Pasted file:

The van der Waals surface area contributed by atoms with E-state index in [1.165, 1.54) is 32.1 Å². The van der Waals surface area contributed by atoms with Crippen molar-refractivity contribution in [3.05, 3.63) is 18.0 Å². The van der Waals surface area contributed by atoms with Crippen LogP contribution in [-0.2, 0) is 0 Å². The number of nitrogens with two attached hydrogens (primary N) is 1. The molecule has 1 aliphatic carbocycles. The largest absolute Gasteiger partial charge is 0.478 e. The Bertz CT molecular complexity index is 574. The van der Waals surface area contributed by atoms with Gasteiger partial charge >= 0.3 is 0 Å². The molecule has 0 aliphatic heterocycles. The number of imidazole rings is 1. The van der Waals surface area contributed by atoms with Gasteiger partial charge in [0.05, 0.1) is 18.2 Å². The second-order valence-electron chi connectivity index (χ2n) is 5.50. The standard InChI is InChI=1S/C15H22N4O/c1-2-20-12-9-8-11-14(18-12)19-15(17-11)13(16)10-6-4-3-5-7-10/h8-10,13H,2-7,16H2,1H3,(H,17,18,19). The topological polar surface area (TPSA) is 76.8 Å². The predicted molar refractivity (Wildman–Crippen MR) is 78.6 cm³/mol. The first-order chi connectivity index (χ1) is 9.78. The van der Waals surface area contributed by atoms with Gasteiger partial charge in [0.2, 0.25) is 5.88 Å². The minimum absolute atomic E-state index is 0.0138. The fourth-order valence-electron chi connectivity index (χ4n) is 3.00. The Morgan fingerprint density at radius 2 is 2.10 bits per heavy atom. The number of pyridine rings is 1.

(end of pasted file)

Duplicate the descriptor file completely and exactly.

The van der Waals surface area contributed by atoms with E-state index in [1.165, 1.54) is 32.1 Å². The van der Waals surface area contributed by atoms with Crippen molar-refractivity contribution in [3.05, 3.63) is 18.0 Å². The van der Waals surface area contributed by atoms with Crippen LogP contribution in [-0.2, 0) is 0 Å². The number of nitrogens with two attached hydrogens (primary N) is 1. The molecule has 1 aliphatic carbocycles. The largest absolute Gasteiger partial charge is 0.478 e. The Bertz CT molecular complexity index is 574. The van der Waals surface area contributed by atoms with Gasteiger partial charge >= 0.3 is 0 Å². The molecule has 0 aliphatic heterocycles. The number of imidazole rings is 1. The van der Waals surface area contributed by atoms with Gasteiger partial charge in [0.05, 0.1) is 18.2 Å². The second-order valence-electron chi connectivity index (χ2n) is 5.50. The standard InChI is InChI=1S/C15H22N4O/c1-2-20-12-9-8-11-14(18-12)19-15(17-11)13(16)10-6-4-3-5-7-10/h8-10,13H,2-7,16H2,1H3,(H,17,18,19). The topological polar surface area (TPSA) is 76.8 Å². The predicted molar refractivity (Wildman–Crippen MR) is 78.6 cm³/mol. The first-order chi connectivity index (χ1) is 9.78. The van der Waals surface area contributed by atoms with Gasteiger partial charge in [0.2, 0.25) is 5.88 Å². The minimum absolute atomic E-state index is 0.0138. The fourth-order valence-electron chi connectivity index (χ4n) is 3.00. The Morgan fingerprint density at radius 2 is 2.10 bits per heavy atom. The number of pyridine rings is 1.